On Thursday, I posted a guest article by literary agent Bob Hostetler. The first half of the article was about a 600-lb. woman whose doctor insisted she lose 30 pounds in a month before he would do weight-reduction surgery for her. The woman was frustrated by being forced to change her eating habits in advance; she thought she could begin her new regime after the surgery.
Hostetler compared that woman’s mindset with those of the budding authors he meets at writer’s conferences, who:
vowed that, post-contract, they would market themselves and their books via social media, blogs, website, speaking engagements, podcasts, interviews, and more. But when a panel of agents and editors suggested that a healthy platform comprised of such things can—and, almost always, must—come pre-contract, they expressed chagrin.
That got me to thinking—we can help each other with platform building. All writers and artists should have a website or at least a blog, along with social media (in addition to your social media that you use for friends and family). Have you set yours up yet? That should be one of your top priorities for 2018.
I’m often offered free copies of books in exchange for a review, but I am reluctant to take those offers. I already have a couple hundred books at home that I’m dying to read, and I usually write a short (or long) review of everything I read, which I post on ARHtistic License, Amazon, and Goodreads. If you want to send me a book, that’s fine, but it may take years before I get around to reading it. (However, review requests from paying publications are most welcome and will be accommodated in a timely fashion. Money talks.)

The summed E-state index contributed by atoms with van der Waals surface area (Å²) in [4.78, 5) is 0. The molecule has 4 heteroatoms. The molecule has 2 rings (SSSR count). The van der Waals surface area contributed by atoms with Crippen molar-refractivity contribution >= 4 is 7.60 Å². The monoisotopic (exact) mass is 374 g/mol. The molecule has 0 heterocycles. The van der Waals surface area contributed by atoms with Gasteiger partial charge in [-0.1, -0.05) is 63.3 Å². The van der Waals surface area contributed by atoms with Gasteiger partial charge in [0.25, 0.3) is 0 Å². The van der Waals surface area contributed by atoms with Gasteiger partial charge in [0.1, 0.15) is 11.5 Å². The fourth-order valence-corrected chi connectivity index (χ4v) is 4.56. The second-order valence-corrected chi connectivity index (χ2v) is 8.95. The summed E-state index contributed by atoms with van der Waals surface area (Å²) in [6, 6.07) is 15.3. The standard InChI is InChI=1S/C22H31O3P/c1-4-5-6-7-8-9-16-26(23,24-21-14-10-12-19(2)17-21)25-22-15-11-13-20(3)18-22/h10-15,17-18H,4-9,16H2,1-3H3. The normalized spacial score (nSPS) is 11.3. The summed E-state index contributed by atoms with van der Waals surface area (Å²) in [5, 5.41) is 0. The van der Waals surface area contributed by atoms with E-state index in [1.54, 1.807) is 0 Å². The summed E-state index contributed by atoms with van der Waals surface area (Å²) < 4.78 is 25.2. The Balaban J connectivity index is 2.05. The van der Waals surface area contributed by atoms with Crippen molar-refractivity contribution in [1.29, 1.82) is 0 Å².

But I do like to publish a guest article every Thursday. I usually contact the authors of articles I find on the web and ask if I may repost them. I would love to post your article on ARHtistic License, preferably something you’ve already written that you would like to get more exposure. It would be helpful to me if it were related to your art or your creative process.
Or, I could interview you.
Or, I could include your comments in a panel article about a topic in which you have some expertise.
Also, I regularly submit guest posts to A Writer’s Path, and I wouldn’t mind submitting to your website, if you think my focus on the arts and the creative process are compatible with the theme of your website.
What do you think? Do any of these ideas appeal to you? You can comment below, and/or contact me through the “Contact ARHtistic License” form (click the link at the top of the page).